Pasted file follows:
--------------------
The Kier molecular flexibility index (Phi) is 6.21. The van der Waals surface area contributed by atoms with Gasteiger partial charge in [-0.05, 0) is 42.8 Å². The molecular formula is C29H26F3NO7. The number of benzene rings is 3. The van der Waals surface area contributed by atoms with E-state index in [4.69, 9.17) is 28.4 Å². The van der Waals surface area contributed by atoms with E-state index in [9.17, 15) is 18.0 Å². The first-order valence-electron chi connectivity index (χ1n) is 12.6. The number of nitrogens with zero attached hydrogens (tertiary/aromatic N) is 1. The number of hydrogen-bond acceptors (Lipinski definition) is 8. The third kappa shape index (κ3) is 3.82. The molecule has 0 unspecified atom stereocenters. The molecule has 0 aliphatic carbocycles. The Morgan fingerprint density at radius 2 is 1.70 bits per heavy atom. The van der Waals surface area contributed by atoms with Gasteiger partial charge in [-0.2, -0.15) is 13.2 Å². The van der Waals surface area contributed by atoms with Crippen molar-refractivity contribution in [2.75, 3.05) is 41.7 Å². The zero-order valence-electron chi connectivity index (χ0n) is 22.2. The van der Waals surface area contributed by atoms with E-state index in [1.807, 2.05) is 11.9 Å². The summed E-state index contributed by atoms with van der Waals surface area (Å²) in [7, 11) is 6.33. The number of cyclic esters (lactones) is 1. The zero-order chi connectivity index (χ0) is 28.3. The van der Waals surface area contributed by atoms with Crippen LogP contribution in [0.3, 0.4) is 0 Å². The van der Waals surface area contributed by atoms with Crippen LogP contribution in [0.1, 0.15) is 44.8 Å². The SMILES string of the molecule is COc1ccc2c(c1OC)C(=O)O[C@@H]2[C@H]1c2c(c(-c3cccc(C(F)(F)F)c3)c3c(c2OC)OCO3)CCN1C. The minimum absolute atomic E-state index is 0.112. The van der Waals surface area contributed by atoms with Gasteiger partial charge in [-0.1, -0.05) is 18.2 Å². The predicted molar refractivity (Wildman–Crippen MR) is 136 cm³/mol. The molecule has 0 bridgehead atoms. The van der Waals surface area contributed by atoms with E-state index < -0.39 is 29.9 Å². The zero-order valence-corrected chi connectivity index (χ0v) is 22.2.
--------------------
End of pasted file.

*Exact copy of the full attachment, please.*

The Kier molecular flexibility index (Phi) is 6.21. The van der Waals surface area contributed by atoms with Gasteiger partial charge in [-0.05, 0) is 42.8 Å². The molecular formula is C29H26F3NO7. The number of benzene rings is 3. The van der Waals surface area contributed by atoms with E-state index in [4.69, 9.17) is 28.4 Å². The van der Waals surface area contributed by atoms with E-state index in [9.17, 15) is 18.0 Å². The first-order valence-electron chi connectivity index (χ1n) is 12.6. The number of nitrogens with zero attached hydrogens (tertiary/aromatic N) is 1. The number of hydrogen-bond acceptors (Lipinski definition) is 8. The third kappa shape index (κ3) is 3.82. The molecule has 0 unspecified atom stereocenters. The molecule has 0 aliphatic carbocycles. The Morgan fingerprint density at radius 2 is 1.70 bits per heavy atom. The van der Waals surface area contributed by atoms with Gasteiger partial charge in [-0.2, -0.15) is 13.2 Å². The van der Waals surface area contributed by atoms with Crippen molar-refractivity contribution in [2.75, 3.05) is 41.7 Å². The zero-order valence-electron chi connectivity index (χ0n) is 22.2. The van der Waals surface area contributed by atoms with E-state index in [1.807, 2.05) is 11.9 Å². The summed E-state index contributed by atoms with van der Waals surface area (Å²) in [7, 11) is 6.33. The number of cyclic esters (lactones) is 1. The zero-order chi connectivity index (χ0) is 28.3. The van der Waals surface area contributed by atoms with Crippen LogP contribution in [0.3, 0.4) is 0 Å². The van der Waals surface area contributed by atoms with Crippen LogP contribution in [0.1, 0.15) is 44.8 Å². The SMILES string of the molecule is COc1ccc2c(c1OC)C(=O)O[C@@H]2[C@H]1c2c(c(-c3cccc(C(F)(F)F)c3)c3c(c2OC)OCO3)CCN1C. The minimum absolute atomic E-state index is 0.112. The van der Waals surface area contributed by atoms with Gasteiger partial charge in [-0.1, -0.05) is 18.2 Å². The predicted molar refractivity (Wildman–Crippen MR) is 136 cm³/mol. The molecule has 0 bridgehead atoms. The van der Waals surface area contributed by atoms with E-state index < -0.39 is 29.9 Å². The zero-order valence-corrected chi connectivity index (χ0v) is 22.2.